Mayor Michael Venezia will be holding a Public Meeting on Thursday, November 16th at 7:00pm at Bloomfield High School Media Center, 2nd Floor, to discuss the findings and how residents can reduce their risk of lead exposure. Township engineers and officials from the Health Department will be on hand to answer any questions.

The lead testing was performed in recent months and looked at lead levels in individual homes, not in the township’s water system. NJ Department of Environmental Protection mandates require municipalities to issue public notices if tests show elevated lead levels. Township officials will continue to test lead levels over the next year and will be taking several steps to inform residents of the situation, including a public notice that will be mailed to all water system users.

“The Township of Bloomfield and the Water Department take these findings very seriously and we are working to identify any potential issues in our water system,” said Paul D. Lasek, Township Engineer. “We will continue to test our system over the next twelve months and will be working with the State Department of Environmental Protection to respond to these findings.”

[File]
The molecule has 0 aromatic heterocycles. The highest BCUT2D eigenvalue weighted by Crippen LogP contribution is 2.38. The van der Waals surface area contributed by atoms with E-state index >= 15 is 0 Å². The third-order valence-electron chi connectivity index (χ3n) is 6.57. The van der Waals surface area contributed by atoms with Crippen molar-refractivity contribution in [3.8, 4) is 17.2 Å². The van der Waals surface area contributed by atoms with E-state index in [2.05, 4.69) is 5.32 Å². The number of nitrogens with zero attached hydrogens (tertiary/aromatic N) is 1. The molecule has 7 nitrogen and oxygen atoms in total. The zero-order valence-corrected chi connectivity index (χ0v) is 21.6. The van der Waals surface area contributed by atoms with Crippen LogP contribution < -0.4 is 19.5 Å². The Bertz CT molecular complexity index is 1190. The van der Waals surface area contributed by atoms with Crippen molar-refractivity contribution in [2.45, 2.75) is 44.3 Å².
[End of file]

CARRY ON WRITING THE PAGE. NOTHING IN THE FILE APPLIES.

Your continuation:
No cases of lead poisoning from contaminated water exposure have been reported in Bloomfield, and township schools were recently tested for lead and levels were below legal limits. The Bloomfield Health Department is encouraging residents to take steps to reduce their risk of lead exposure by flushing their faucets for 15-30 seconds before drinking water and using lead certified water filters.

“Lead exposure in drinking water is a serious issue and residents should be taking steps to reduce their risk,” said Karen Lore, Bloomfield Director of Health and Welfare. “Running water for 15-30 seconds before drinking, using cold water only for cooking and using water filtration devices are all simple things we can all do to make sure our families are protected.”

The Township is offering free lead tests to any resident concerned about their home’s lead level. Residents can schedule a test or get additional information by calling 973-680-4009.

For any additional information please contact Philip Swibinski at 201-864-0600 or